The 32-year-old rider had already been penalised on two other occasions under the rule and said at Perth "that's it, I'm not riding again", throwing his licence on the weighing-room floor.
Yesterday he confirmed that decision: "I have no intention of race-riding again, although I have been told I can re-apply for a licence on 1 August," he said.
"I expected it, but I am under their rules and they didn't like what I had to say after the incident at Perth - I was told to consider my conduct in the future if I wanted to stay in racing."
The Jockey Club stewards felt that Guest's behaviour towards officials during the initial inquiry at Perth was unacceptable. Guest had suggested that there had been a witch hunt against him and at the time said he would not attend a Portman Square inquiry.
"Having an opinion hasn't done me any good," Guest said yesterday. "But if I want to do anything in racing, riding or training, I have to have a licence from the Jockey Club.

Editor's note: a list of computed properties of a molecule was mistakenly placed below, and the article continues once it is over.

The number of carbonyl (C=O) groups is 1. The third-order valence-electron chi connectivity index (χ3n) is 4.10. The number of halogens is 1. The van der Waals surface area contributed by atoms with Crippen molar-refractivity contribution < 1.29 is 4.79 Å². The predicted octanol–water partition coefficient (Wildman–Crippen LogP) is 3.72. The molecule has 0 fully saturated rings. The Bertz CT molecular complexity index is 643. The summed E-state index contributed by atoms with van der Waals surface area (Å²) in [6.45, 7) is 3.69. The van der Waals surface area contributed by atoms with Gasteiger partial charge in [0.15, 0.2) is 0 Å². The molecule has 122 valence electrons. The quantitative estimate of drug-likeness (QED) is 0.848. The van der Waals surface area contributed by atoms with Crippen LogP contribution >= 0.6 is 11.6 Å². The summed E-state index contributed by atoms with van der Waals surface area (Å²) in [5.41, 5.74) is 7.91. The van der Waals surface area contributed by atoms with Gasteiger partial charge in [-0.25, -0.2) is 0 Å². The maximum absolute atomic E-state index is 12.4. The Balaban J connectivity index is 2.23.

"I changed my mind about coming to the inquiry to give myself a chance. It seemed the right thing to do, but the result was what I expected."
Guest comes from a Hampshire family long involved in racing. His uncle Joe Guest had a riding career in the 1950s and 60s and his father, Charlie, was also a well-known jockey.
"My dad will be devastated," Guest said. "In 20 years of racing he was never in trouble of any sort. "I have ridden in the same style all my life and I couldn't change.
"The horse, This is My Life, did not like the ground at Perth and ran only because it was already there. I didn't cheat anyone, I have always ridden the same way in which I was taught."Reuse content